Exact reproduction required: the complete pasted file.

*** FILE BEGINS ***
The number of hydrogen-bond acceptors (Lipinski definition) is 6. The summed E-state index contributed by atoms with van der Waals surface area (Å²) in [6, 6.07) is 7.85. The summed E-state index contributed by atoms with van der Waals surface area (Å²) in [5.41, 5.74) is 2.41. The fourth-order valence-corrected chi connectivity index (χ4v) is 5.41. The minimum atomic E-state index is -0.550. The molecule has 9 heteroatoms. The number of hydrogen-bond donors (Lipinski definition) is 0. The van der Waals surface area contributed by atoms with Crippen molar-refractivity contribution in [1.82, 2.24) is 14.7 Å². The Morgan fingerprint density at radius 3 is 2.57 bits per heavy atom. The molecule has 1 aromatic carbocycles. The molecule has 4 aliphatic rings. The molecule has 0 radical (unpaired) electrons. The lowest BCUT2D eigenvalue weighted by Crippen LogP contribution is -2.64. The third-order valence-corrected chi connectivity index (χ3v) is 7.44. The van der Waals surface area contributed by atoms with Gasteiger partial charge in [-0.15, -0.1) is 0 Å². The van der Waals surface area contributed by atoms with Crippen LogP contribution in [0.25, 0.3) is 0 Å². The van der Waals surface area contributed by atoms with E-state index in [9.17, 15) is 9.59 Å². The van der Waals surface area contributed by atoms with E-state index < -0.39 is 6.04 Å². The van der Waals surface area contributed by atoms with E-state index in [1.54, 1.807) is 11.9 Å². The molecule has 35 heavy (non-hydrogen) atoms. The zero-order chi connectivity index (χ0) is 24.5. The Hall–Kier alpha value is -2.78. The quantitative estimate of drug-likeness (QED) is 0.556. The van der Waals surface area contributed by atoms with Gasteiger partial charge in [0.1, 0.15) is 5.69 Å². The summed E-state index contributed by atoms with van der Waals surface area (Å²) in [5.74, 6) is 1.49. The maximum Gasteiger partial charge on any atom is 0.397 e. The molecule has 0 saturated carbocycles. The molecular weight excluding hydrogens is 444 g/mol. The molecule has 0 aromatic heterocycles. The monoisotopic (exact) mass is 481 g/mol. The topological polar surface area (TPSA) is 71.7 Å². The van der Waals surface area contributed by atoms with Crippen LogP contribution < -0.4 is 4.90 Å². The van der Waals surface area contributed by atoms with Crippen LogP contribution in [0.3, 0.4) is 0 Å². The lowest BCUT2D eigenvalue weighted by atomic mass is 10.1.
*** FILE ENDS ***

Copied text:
The number of hydrogen-bond acceptors (Lipinski definition) is 6. The summed E-state index contributed by atoms with van der Waals surface area (Å²) in [6, 6.07) is 7.85. The summed E-state index contributed by atoms with van der Waals surface area (Å²) in [5.41, 5.74) is 2.41. The fourth-order valence-corrected chi connectivity index (χ4v) is 5.41. The minimum atomic E-state index is -0.550. The molecule has 9 heteroatoms. The number of hydrogen-bond donors (Lipinski definition) is 0. The van der Waals surface area contributed by atoms with Crippen molar-refractivity contribution in [1.82, 2.24) is 14.7 Å². The Morgan fingerprint density at radius 3 is 2.57 bits per heavy atom. The molecule has 1 aromatic carbocycles. The molecule has 4 aliphatic rings. The molecule has 0 radical (unpaired) electrons. The lowest BCUT2D eigenvalue weighted by Crippen LogP contribution is -2.64. The third-order valence-corrected chi connectivity index (χ3v) is 7.44. The van der Waals surface area contributed by atoms with Gasteiger partial charge in [-0.15, -0.1) is 0 Å². The van der Waals surface area contributed by atoms with Crippen LogP contribution in [0.25, 0.3) is 0 Å². The van der Waals surface area contributed by atoms with E-state index in [9.17, 15) is 9.59 Å². The van der Waals surface area contributed by atoms with E-state index < -0.39 is 6.04 Å². The van der Waals surface area contributed by atoms with E-state index in [1.54, 1.807) is 11.9 Å². The molecule has 35 heavy (non-hydrogen) atoms. The zero-order chi connectivity index (χ0) is 24.5. The Hall–Kier alpha value is -2.78. The quantitative estimate of drug-likeness (QED) is 0.556. The van der Waals surface area contributed by atoms with Gasteiger partial charge in [0.1, 0.15) is 5.69 Å². The summed E-state index contributed by atoms with van der Waals surface area (Å²) in [5.74, 6) is 1.49. The maximum Gasteiger partial charge on any atom is 0.397 e. The molecule has 0 saturated carbocycles. The molecular weight excluding hydrogens is 444 g/mol. The molecule has 0 aromatic heterocycles. The monoisotopic (exact) mass is 481 g/mol. The topological polar surface area (TPSA) is 71.7 Å². The van der Waals surface area contributed by atoms with Crippen LogP contribution < -0.4 is 4.90 Å². The van der Waals surface area contributed by atoms with Crippen LogP contribution in [0.3, 0.4) is 0 Å². The lowest BCUT2D eigenvalue weighted by atomic mass is 10.1.